[ExI] Guns Germs and Steel (was: Old still true)
jonkc at bellsouth.net
Wed Aug 17 15:49:33 UTC 2011
On Mon, 8/15/11, Mike Dougherty <msd001 at gmail.com> wrote:
"I wonder if those Europeans who survived the plague were effectively
"selected" for disease resistance. This would certainly have given
them an edge in the biological warfare that decimated the natives."
According to Jared Diamond that is exactly what happened. He notes that most major diseases can be traced back to herds of domesticated animals, and for reasons not clearly understood many more animals (and plants too incidentally) that were suitable for domestication were indigenous to the old world than were indigenous to the new. Even when a good animal for domestication was found in the Americas, such as the llama, the practice could not spread as extensively or as rapidly as it did in the old world due to the limitations of geography; the primary axis of Asia-Europe is east west while in the Americas it is north south. So the old world had vast amounts of land at the same longitude and the same climate that a domesticated species could rapidly move into, while in the Americas you'd have to go north or south and face the problem of a different climate. As a result of all this people in Asia-Europe had been exposed to more plagues and for a longer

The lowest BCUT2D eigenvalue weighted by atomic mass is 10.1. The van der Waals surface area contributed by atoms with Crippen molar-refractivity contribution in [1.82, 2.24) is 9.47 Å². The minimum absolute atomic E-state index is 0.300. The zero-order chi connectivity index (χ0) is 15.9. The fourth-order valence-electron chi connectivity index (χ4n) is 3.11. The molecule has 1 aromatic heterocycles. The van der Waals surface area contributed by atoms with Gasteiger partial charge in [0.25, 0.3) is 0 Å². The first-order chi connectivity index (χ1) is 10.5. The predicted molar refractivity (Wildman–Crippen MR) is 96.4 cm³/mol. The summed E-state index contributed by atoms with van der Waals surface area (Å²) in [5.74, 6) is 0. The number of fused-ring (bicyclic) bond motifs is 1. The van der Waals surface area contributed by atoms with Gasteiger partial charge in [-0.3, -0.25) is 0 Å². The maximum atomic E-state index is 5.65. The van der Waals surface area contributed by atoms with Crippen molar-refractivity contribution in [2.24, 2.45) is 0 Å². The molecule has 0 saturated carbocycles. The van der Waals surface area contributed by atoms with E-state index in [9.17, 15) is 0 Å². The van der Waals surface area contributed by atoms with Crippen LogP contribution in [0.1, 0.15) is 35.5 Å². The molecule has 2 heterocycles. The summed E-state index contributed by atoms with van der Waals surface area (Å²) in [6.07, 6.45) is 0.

time than people in the Americas, so they had immunities the native Americans did not.
John K Clark
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